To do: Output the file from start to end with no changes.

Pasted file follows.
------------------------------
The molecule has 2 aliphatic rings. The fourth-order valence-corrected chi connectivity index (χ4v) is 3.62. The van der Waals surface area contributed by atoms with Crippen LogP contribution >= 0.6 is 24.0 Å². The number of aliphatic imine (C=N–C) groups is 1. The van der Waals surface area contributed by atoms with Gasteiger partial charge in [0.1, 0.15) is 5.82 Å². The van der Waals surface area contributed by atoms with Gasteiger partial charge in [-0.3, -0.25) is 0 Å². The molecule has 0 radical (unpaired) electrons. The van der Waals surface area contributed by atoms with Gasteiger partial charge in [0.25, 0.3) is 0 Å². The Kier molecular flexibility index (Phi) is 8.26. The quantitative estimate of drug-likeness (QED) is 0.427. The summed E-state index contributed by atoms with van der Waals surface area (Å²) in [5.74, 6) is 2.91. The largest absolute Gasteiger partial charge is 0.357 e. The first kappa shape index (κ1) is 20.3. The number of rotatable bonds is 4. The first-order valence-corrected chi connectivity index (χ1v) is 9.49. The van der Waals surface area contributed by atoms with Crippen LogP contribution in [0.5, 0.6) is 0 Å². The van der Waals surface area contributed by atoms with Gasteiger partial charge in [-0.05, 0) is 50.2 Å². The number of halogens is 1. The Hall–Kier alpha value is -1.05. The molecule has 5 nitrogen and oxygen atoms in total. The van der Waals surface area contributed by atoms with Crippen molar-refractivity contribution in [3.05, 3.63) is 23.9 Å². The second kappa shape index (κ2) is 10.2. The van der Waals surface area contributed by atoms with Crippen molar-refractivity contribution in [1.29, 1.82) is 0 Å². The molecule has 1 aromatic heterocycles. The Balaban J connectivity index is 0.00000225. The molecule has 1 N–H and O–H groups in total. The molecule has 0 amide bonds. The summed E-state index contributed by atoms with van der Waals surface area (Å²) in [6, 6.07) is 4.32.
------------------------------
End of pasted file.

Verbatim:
The molecule has 2 aliphatic rings. The fourth-order valence-corrected chi connectivity index (χ4v) is 3.62. The van der Waals surface area contributed by atoms with Crippen LogP contribution >= 0.6 is 24.0 Å². The number of aliphatic imine (C=N–C) groups is 1. The van der Waals surface area contributed by atoms with Gasteiger partial charge in [0.1, 0.15) is 5.82 Å². The van der Waals surface area contributed by atoms with Gasteiger partial charge in [-0.3, -0.25) is 0 Å². The molecule has 0 radical (unpaired) electrons. The van der Waals surface area contributed by atoms with Gasteiger partial charge in [0.25, 0.3) is 0 Å². The Kier molecular flexibility index (Phi) is 8.26. The quantitative estimate of drug-likeness (QED) is 0.427. The summed E-state index contributed by atoms with van der Waals surface area (Å²) in [5.74, 6) is 2.91. The largest absolute Gasteiger partial charge is 0.357 e. The first kappa shape index (κ1) is 20.3. The number of rotatable bonds is 4. The first-order valence-corrected chi connectivity index (χ1v) is 9.49. The van der Waals surface area contributed by atoms with Crippen LogP contribution in [0.5, 0.6) is 0 Å². The van der Waals surface area contributed by atoms with Gasteiger partial charge in [-0.05, 0) is 50.2 Å². The number of halogens is 1. The Hall–Kier alpha value is -1.05. The molecule has 5 nitrogen and oxygen atoms in total. The van der Waals surface area contributed by atoms with Crippen molar-refractivity contribution in [3.05, 3.63) is 23.9 Å². The second kappa shape index (κ2) is 10.2. The van der Waals surface area contributed by atoms with Crippen molar-refractivity contribution in [1.29, 1.82) is 0 Å². The molecule has 1 aromatic heterocycles. The Balaban J connectivity index is 0.00000225. The molecule has 1 N–H and O–H groups in total. The molecule has 0 amide bonds. The summed E-state index contributed by atoms with van der Waals surface area (Å²) in [6, 6.07) is 4.32.